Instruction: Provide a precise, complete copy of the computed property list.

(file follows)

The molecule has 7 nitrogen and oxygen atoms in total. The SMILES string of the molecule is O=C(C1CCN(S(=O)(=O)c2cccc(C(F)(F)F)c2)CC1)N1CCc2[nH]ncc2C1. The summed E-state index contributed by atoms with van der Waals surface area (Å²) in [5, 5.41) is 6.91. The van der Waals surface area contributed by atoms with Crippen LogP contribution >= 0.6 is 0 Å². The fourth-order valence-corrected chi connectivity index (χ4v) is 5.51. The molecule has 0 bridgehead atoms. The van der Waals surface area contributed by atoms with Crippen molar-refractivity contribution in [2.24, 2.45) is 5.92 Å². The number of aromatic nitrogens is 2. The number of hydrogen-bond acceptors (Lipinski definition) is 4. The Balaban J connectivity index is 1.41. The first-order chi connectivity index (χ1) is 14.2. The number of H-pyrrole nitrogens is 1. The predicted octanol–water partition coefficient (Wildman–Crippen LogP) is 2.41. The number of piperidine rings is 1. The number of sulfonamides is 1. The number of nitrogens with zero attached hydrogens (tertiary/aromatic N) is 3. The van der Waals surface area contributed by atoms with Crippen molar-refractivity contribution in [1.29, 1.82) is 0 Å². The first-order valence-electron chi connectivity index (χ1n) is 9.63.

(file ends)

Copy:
The molecule has 7 nitrogen and oxygen atoms in total. The SMILES string of the molecule is O=C(C1CCN(S(=O)(=O)c2cccc(C(F)(F)F)c2)CC1)N1CCc2[nH]ncc2C1. The summed E-state index contributed by atoms with van der Waals surface area (Å²) in [5, 5.41) is 6.91. The van der Waals surface area contributed by atoms with Crippen LogP contribution >= 0.6 is 0 Å². The fourth-order valence-corrected chi connectivity index (χ4v) is 5.51. The molecule has 0 bridgehead atoms. The van der Waals surface area contributed by atoms with Crippen molar-refractivity contribution in [2.24, 2.45) is 5.92 Å². The number of aromatic nitrogens is 2. The number of hydrogen-bond acceptors (Lipinski definition) is 4. The Balaban J connectivity index is 1.41. The first-order chi connectivity index (χ1) is 14.2. The number of H-pyrrole nitrogens is 1. The predicted octanol–water partition coefficient (Wildman–Crippen LogP) is 2.41. The number of piperidine rings is 1. The number of sulfonamides is 1. The number of nitrogens with zero attached hydrogens (tertiary/aromatic N) is 3. The van der Waals surface area contributed by atoms with Crippen molar-refractivity contribution in [1.29, 1.82) is 0 Å². The first-order valence-electron chi connectivity index (χ1n) is 9.63.